You Can’t Quit, We Need You!

Trigger warning: This post talks about suicidal ideation and thoughts about death. Govern yourself accordingly.

I’ve noticed something disturbing about myself. I’m sure this has happened to others.

When people have to go to work physically, there is a chance for folks to separate the two worlds. You could leave the office at the office and worry about your home life at home. The stress could potentially be divided between the two places. However, with more people starting to work from home, people can’t leave their job at the job.

Myself, for example, I’m grateful that I had the opportunity to work from home. I have a problem with constantly stressing about everything, but I could kind of put my home problems out of my head for a while when I was a work. So when I worked from home, that line of demarcation was gone.

I include schoolwork in this too. I used to get to work early and work on some assignments there. Usually, I didn’t have the energy to work on things after work. Once I got home, I didn’t want to exert so much mental power.

No Rest for the Weary

When I’m working from home, it’s all anxiety all the time. Productivity is always on my mind. I stress about work decisions and schoolwork all the time, not to mention home stress. Let’s just say that I argue with my husband before work. I’m in a funky mood, right. Before, I could fume and clear my head during my commute. Get my mind right for talking to the kids. When I’m at home, I have ten minutes between clock in and showtime. Not long enough to decompress at all.

She works hard for the money. Photo by Monstera on

I’m not saying I was in a hurry to get back to class. On the contrary, I want to work as safely as possible. It’s just that people like me that can’t “turn it off” are really burned out. Plus, this new school year feels so much different from years in the past. We are currently three weeks into the year and the stress level feels like a typical late April/early May. The teachers are overwhelmed, and a lot of the kids are over it already. Plus, the ever-present threat of being sent back into quarantine because of the new COVID variants. None of the students in my building are old enough to get vaccinated. We won’t quarantine as a district, but several classrooms have been sent back to virtual learning due to illness.

Over summer break, I felt so much better. I didn’t have deadlines breathing down my neck. I didn’t have work expectations to meet. It was amazing how different I felt. Now, that summer break is over, the stressors are back, and I can feel my nerves starting to fray again. That’s no good.

Other people must be feeling the same.

It’s Too Much

There’s a lot of strain on people in society. You need only watch the news to confirm that. There are more and more cases of people doing weird stuff. Oddly violent crimes are top news stories. People aren’t very kind to each other. We aren’t even kind to ourselves.

Everything feels like too much, and people are at the end of their ropes.

Not long ago, someone reached out to me on Instagram. They wanted to talk about their struggles with SI (suicidal ideation) and chronic depression. Suicidal ideation relates to thought and ideas about death by suicide. It can happen regularly in people that struggle with depression, anxiety, and other mental health disorders. Having SI doesn’t necessarily mean that you are ready to do something drastic, but it signifies that something bigger might be going on.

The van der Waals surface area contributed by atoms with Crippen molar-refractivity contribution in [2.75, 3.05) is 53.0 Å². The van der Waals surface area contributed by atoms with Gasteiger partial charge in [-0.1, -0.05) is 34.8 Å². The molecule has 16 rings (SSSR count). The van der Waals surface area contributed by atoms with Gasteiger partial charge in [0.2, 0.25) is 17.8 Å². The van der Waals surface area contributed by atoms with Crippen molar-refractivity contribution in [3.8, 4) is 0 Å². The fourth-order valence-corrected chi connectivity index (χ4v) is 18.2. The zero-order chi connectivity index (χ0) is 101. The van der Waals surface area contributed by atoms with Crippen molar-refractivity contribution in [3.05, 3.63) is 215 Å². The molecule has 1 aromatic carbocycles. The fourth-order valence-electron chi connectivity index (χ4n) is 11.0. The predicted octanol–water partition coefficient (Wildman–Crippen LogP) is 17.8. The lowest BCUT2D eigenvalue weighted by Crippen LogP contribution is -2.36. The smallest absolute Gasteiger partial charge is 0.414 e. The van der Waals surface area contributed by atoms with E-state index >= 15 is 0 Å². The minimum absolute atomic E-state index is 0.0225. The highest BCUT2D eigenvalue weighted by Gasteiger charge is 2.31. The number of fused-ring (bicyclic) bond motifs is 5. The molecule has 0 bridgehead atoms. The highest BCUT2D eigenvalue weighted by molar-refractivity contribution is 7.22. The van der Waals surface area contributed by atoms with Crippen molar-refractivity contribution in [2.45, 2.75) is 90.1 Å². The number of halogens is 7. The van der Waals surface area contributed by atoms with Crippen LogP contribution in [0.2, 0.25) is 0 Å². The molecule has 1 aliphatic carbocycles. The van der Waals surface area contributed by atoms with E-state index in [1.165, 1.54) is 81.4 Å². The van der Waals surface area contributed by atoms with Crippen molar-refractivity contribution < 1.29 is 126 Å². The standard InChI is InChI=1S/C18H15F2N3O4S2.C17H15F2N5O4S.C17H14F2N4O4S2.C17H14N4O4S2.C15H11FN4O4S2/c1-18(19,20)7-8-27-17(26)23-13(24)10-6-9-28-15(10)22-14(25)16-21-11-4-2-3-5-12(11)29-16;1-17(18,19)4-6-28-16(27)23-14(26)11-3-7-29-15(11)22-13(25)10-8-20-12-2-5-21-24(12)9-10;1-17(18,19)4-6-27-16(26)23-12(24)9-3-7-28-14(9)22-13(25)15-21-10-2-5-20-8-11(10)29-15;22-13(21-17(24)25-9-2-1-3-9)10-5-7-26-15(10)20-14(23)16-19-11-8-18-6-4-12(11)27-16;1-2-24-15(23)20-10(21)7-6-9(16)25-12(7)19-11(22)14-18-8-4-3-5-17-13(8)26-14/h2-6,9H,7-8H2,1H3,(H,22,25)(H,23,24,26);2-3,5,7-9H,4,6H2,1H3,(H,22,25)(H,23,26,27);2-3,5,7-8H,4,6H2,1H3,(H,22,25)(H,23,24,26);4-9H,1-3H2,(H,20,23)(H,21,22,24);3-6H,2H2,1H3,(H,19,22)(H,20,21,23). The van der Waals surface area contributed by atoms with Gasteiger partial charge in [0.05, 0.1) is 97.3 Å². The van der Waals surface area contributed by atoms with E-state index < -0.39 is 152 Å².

We chatted for a bit. I recognized some of the thoughts I used to have and offered my limited advice. I gave them an ear and compassion when they needed it most. They were thankful and just needed some support at the time. Mine seemed to be good enough at that moment.

I’m aware that there are a variety of societal reasons that have driven people to this sad decision. Poverty, oppression, natural disasters, and illness are just a few. However, no one deserves to feel hopeless and alone.

One of the things I’ve learned is to keep hope in your heart. Hope about anything—promotions, grades, relationships, finances, vacations, and experiences, to name a few. Then, you can hope for the next hour to go smoothly if it gives you something to hold on to, something to keep going for. Then it’s enough.

Help is Available

Having a relationship with a licensed mental health professional is very helpful. Photo by Christina Morillo on

September is Suicide Prevention Awareness Month in the United States. People are having discussions about deaths by suicide and how the survivors are affected. I’m all about removing stigmas and taboos around complex subjects, and this one has been heavy on my spirit as of late. It is imperative that we, as a people, care enough about each other to check-in, to speak up if we notice a difference in someone close to us. Supporting each other during our darkest hours is all we can do at times.   

I’m aware that there are a variety of societal reasons that have driven people to this sad decision. Poverty, oppression, natural disasters, and illness are just a few. However, no one deserves to feel hopeless and alone.

I want to say that I’m always willing to listen if someone needs to vent. I mean, actively listen. I’ve been there before and I am more than happy to genuinely try to understand their struggle and help discover possible ways to move forward. Many times, a shoulder to cry on is more than enough. If I can, I want to point people to helpful resources in their time of need too. The number for the National Suicide Prevention hotline in the US is 1-800-273-8255. There is also They have a variety of links to helpful resources.

I ask that we, as people, support each other in times of need. We’re all in this thing together, and we can’t do it alone.

Please don’t leave. Stay and heal with us. Things can and will get better.

I love you. We got this!